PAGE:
IDEAS home Printed from
   My bibliography  Save this article

Hayek, Samuelson, and the logic of the mixed economy?


  • Farrant, Andrew
  • McPhail, Edward


In 1980 Friedrich Hayek wrote to Paul Samuelson complaining about the role that Economics had played in discrediting the thesis of Hayek's The Road to Serfdom. In the 11th edition of Economics, Samuelson had written that "each step away from the market system and towards the social reform of the welfare state is inevitably a journey that must end in a totalitarian state." Given the apparent prevalence of this reading of Hayek's thesis, we assess the dispute over Hayek's 'inevitability thesis' and whether Hayek's complaints were justified.

Suggested Citation

  • Farrant, Andrew & McPhail, Edward, 2009. "Hayek, Samuelson, and the logic of the mixed economy?," Journal of Economic Behavior & Organization, Elsevier, vol. 69(1), pages 5-16, January.
  • Handle: RePEc:eee:jeborg:v:69:y:2009:i:1:p:5-16

    Download full text from publisher

    File URL:
    Download Restriction: Full text for ScienceDirect subscribers only

    As the access to this document is restricted, you may want to search for a different version of it.

    References listed on IDEAS

    1. E. Roy Weintraub & Evelyn L. Forget, 2007. "Introduction," History of Political Economy, Duke University Press, vol. 39(5), pages 1-6, Supplemen.
    2. Rosser, J. Jr., 2005. "The Road to Serfdom and the world economy: 60 years later," European Journal of Political Economy, Elsevier, vol. 21(4), pages 1012-1025, December.
    3. anonymous, 1980. "What’s wrong with macroeconomics," Quarterly Review, Federal Reserve Bank of Minneapolis, issue Sum.
    4. Boettke, Peter J., 2005. "On reading Hayek: Choice, consequences and The Road to Serfdom," European Journal of Political Economy, Elsevier, vol. 21(4), pages 1042-1053, December.
    5. Bruce Caldwell, 1997. "Hayek and Socialism," Journal of Economic Literature, American Economic Association, vol. 35(4), pages 1856-1890, December.
    Full references (including those not matched with items on IDEAS)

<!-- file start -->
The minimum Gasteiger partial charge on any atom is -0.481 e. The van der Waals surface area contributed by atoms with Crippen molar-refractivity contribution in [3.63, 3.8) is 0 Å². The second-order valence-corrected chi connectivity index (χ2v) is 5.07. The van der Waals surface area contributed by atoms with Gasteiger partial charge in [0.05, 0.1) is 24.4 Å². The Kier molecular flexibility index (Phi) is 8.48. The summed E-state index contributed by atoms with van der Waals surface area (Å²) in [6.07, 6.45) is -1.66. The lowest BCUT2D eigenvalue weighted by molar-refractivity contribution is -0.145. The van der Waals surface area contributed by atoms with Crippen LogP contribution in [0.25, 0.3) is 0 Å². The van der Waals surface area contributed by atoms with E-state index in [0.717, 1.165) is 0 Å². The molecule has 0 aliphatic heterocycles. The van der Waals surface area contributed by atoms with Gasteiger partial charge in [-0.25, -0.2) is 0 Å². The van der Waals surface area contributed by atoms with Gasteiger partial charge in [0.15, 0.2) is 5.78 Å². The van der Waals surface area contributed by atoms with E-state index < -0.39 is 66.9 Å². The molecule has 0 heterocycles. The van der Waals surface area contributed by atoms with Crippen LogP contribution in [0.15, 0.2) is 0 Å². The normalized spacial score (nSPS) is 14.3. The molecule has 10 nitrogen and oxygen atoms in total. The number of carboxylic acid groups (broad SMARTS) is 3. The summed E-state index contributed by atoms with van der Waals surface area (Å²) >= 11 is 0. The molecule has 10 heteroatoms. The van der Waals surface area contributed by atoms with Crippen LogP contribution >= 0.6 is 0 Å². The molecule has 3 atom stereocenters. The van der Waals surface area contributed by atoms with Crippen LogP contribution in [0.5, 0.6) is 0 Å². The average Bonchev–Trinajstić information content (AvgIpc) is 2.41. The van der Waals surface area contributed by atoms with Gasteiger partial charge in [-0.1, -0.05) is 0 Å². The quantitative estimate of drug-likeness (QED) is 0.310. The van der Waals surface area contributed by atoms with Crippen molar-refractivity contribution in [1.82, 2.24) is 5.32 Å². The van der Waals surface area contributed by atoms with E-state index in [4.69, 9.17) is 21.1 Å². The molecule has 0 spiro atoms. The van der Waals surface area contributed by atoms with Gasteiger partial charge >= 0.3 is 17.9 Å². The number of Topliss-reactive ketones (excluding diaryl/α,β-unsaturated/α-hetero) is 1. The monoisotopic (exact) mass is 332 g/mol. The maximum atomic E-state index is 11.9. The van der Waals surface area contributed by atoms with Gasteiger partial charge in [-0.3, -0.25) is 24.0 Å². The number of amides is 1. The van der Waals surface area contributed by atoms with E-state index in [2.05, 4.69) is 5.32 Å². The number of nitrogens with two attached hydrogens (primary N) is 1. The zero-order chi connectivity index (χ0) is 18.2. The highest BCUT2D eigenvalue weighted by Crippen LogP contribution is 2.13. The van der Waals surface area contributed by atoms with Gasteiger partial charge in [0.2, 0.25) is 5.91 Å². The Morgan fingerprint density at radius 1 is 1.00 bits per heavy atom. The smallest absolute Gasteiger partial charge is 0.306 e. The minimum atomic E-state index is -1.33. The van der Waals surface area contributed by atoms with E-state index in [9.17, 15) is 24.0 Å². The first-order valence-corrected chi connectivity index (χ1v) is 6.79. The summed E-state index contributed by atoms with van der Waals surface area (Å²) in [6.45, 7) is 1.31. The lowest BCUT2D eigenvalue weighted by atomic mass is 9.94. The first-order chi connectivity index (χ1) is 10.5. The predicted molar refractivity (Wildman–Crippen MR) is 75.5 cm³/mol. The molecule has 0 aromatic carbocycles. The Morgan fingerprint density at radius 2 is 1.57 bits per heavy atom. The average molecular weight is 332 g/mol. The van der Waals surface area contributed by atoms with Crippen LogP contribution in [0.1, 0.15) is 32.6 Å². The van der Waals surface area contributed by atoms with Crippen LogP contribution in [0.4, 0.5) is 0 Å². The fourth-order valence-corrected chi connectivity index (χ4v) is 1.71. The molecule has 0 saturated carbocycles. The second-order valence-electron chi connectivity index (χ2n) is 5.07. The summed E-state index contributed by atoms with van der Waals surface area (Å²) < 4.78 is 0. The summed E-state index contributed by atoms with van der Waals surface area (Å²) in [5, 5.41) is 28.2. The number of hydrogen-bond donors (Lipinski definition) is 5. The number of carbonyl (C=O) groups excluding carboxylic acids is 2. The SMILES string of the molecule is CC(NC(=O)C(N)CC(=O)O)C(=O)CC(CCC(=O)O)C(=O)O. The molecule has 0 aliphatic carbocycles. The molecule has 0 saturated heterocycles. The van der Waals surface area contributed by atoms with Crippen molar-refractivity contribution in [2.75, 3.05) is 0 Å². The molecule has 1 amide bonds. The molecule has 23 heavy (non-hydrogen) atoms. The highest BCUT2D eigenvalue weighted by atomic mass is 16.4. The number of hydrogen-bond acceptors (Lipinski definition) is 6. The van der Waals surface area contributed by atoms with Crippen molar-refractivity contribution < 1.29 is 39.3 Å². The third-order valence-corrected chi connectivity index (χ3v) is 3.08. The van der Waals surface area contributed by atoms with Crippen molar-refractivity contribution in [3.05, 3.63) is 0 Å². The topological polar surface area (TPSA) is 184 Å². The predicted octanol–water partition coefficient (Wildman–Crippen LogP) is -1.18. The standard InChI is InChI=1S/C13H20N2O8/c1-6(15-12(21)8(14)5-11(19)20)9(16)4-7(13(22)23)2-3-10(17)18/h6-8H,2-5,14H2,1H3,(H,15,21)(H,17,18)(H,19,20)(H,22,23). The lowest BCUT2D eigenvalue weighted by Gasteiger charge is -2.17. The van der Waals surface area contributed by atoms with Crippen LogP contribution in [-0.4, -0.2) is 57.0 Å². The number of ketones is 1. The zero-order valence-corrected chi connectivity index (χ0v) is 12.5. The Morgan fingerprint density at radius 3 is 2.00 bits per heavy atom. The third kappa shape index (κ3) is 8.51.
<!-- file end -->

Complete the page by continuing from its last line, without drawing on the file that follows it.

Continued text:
Citations are extracted by the CitEc Project, subscribe to its RSS feed for this item.

    Cited by:

    1. Lawson, Robert A. & Clark, J.R., 2010. "Examining the Hayek-Friedman hypothesis on economic and political freedom," Journal of Economic Behavior & Organization, Elsevier, vol. 74(3), pages 230-239, June.
    2. Makovi, Michael, 2016. "Labor Economics in a Planned Economy: F. A. Hayek and John Jewkes on the Impossibility of Democratic Socialism," MPRA Paper 70174, University Library of Munich, Germany.
    3. Makovi, Michael, 2016. "The Impossibility of Democratic Socialism: Two Conceptions of Democracy," MPRA Paper 70172, University Library of Munich, Germany.
    4. Estrada, Fernando & González, Jorge Iván, 2014. "Política tributaria y economía fiscal en los enfoques de Hayek y Brenann/Buchanan
      [Tax policy and fiscal economy approaches Hayek and Brennan / Buchanan]
      ," MPRA Paper 57123, University Library of Munich, Germany.
    5. Estrada, Fernando & González, Jorge Iván, 2014. "Tax Power and Economics," MPRA Paper 59075, University Library of Munich, Germany.
    6. Makovi, Michael, 2016. "Interest Groups and the Impossibility of Democratic Socialism: Hayek, Jewkes, and the Arrow Theorem," MPRA Paper 70173, University Library of Munich, Germany.


    All material on this site has been provided by the respective publishers and authors. You can help correct errors and omissions. When requesting a correction, please mention this item's handle: RePEc:eee:jeborg:v:69:y:2009:i:1:p:5-16. See general information about how to correct material in RePEc.

    For technical questions regarding this item, or to correct its authors, title, abstract, bibliographic or download information, contact: (Dana Niculescu). General contact details of provider: .

    If you have authored this item and are not yet registered with RePEc, we encourage you to do it here. This allows to link your profile to this item. It also allows you to accept potential citations to this item that we are uncertain about.

    If CitEc recognized a reference but did not link an item in RePEc to it, you can help with this form .

    If you know of missing items citing this one, you can help us creating those links by adding the relevant references in the same way as above, for each refering item. If you are a registered author of this item, you may also want to check the "citations" tab in your RePEc Author Service profile, as there may be some citations waiting for confirmation.

    Please note that corrections may take a couple of weeks to filter through the various RePEc services.

    IDEAS is a RePEc service hosted by the Research Division of the Federal Reserve Bank of St. Louis . RePEc uses bibliographic data supplied by the respective publishers.